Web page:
When can you stop worrying about it? Of course you can’t ever be 100% guaranteed, but once you’ve made a good solid effort, you’ve got to move on, otherwise you’d never get a song written. If the melody sounds so familiar to you that you don’t trust it, then put the song aside for a while. Come back to it a few months later. Maybe you’ll be able to identify the melody then, or maybe it won’t sound familiar any more. In the end you have to go with your own gut feeling.
If somebody you sing your melody to says, “Yeah, that sounds like such and such song,” then what do you do? This is a good thing, because now you’ll find out why it sounds so familiar. Look up that song, listen to it, and see if your melody is the same. If it really is close, then you should consider changing your melody a little here and there to make it different.
I also want to say that I don’t go around testing out all my melodies on all my friends. I only test the ones I feel suspicious of. Those are the ones that either just sound familiar, or seem to have popped into my head out of thin air.
If I work hard inventing a melody to go with certain words I’ve written, and I revise it as I go, making it really fit the emotional ups and downs my song and the rhythm of my lyrics, then I can be pretty confident that I have invented an original melody. It’s back to what I said about the math. There are so many melodies available, that if you work hard at creating one, it’s very very very unlikely you’ll arrive at the same melody that somebody else did.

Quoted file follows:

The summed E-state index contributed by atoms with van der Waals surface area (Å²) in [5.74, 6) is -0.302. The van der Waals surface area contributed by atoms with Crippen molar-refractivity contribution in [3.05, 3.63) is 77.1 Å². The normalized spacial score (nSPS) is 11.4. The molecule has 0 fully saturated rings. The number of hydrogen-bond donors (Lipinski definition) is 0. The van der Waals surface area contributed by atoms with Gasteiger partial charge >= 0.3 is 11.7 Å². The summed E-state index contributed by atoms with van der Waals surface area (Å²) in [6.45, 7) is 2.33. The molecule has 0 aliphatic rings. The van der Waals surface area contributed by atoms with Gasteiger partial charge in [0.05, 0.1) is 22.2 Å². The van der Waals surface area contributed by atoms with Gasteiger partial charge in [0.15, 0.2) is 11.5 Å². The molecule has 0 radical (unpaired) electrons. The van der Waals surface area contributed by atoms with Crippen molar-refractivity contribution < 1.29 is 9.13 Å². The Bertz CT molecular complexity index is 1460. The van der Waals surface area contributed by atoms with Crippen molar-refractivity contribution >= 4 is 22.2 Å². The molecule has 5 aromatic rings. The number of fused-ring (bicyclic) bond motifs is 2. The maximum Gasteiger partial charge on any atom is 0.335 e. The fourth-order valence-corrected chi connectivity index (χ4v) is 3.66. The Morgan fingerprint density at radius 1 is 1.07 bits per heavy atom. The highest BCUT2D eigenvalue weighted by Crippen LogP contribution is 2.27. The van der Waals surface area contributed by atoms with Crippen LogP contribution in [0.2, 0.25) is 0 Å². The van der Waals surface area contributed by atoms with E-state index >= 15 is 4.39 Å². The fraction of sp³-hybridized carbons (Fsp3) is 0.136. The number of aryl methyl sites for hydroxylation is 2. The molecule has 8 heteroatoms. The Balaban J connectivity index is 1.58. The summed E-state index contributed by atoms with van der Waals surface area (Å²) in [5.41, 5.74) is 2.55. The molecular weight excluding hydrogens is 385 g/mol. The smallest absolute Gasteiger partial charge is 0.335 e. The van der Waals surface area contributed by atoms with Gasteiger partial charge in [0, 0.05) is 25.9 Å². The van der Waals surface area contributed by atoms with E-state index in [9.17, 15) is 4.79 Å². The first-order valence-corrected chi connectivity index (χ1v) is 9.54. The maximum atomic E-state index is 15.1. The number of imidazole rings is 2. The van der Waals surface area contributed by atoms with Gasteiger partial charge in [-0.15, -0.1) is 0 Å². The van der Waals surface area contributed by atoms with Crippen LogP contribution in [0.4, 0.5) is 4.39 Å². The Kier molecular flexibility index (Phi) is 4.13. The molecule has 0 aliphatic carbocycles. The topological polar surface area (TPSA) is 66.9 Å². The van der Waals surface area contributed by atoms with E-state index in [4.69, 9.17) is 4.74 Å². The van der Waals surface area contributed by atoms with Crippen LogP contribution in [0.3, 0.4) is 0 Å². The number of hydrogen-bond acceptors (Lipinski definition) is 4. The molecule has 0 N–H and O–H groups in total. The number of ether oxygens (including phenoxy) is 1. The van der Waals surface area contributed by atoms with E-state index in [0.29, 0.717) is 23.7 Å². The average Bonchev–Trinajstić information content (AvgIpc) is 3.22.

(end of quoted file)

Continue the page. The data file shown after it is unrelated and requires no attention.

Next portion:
But if a melody just pops into your head, you are right to worry. It might be your own, but it’s also likely that you heard it somewhere. It’s worth investigating to find out!
Coming back to my favorite source for examples, Paul McCartney was afraid when he wrote “Yesterday” that he had stolen the melody, because he woke up with it in his head. He tried it out on all his friends and bandmates, but nobody had heard it before. As it turns out, it was original, and today it’s one of the most famous melodies in the world. So you don’t want to give up on a melody right away, just because it may seem familiar.